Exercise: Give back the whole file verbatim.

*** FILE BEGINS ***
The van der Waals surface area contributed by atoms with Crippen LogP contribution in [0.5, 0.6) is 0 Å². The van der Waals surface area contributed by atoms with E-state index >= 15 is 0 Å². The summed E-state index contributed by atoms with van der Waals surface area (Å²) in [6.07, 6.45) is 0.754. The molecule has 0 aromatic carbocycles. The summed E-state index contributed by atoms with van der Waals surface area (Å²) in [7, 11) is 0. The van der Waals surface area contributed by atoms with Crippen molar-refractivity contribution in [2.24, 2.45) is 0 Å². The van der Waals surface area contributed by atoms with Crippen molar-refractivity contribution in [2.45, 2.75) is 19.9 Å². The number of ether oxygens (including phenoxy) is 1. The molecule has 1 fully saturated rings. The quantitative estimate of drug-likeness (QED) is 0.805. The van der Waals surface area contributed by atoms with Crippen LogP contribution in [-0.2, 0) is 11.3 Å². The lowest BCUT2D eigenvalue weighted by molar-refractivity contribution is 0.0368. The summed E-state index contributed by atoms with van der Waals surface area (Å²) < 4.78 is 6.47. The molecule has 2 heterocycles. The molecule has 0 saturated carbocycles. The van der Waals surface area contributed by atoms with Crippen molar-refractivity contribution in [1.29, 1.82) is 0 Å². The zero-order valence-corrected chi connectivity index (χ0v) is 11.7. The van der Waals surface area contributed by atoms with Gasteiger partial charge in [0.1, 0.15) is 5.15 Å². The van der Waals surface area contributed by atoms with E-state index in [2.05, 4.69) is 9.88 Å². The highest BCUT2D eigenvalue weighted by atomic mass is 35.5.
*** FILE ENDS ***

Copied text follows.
The van der Waals surface area contributed by atoms with Crippen LogP contribution in [0.5, 0.6) is 0 Å². The van der Waals surface area contributed by atoms with E-state index >= 15 is 0 Å². The summed E-state index contributed by atoms with van der Waals surface area (Å²) in [6.07, 6.45) is 0.754. The molecule has 0 aromatic carbocycles. The summed E-state index contributed by atoms with van der Waals surface area (Å²) in [7, 11) is 0. The van der Waals surface area contributed by atoms with Crippen molar-refractivity contribution in [2.24, 2.45) is 0 Å². The van der Waals surface area contributed by atoms with Crippen molar-refractivity contribution in [2.45, 2.75) is 19.9 Å². The number of ether oxygens (including phenoxy) is 1. The molecule has 1 fully saturated rings. The quantitative estimate of drug-likeness (QED) is 0.805. The van der Waals surface area contributed by atoms with Crippen LogP contribution in [-0.2, 0) is 11.3 Å². The lowest BCUT2D eigenvalue weighted by molar-refractivity contribution is 0.0368. The summed E-state index contributed by atoms with van der Waals surface area (Å²) < 4.78 is 6.47. The molecule has 2 heterocycles. The molecule has 0 saturated carbocycles. The van der Waals surface area contributed by atoms with Crippen molar-refractivity contribution in [1.29, 1.82) is 0 Å². The zero-order valence-corrected chi connectivity index (χ0v) is 11.7. The van der Waals surface area contributed by atoms with Gasteiger partial charge in [0.1, 0.15) is 5.15 Å². The van der Waals surface area contributed by atoms with E-state index in [2.05, 4.69) is 9.88 Å². The highest BCUT2D eigenvalue weighted by atomic mass is 35.5.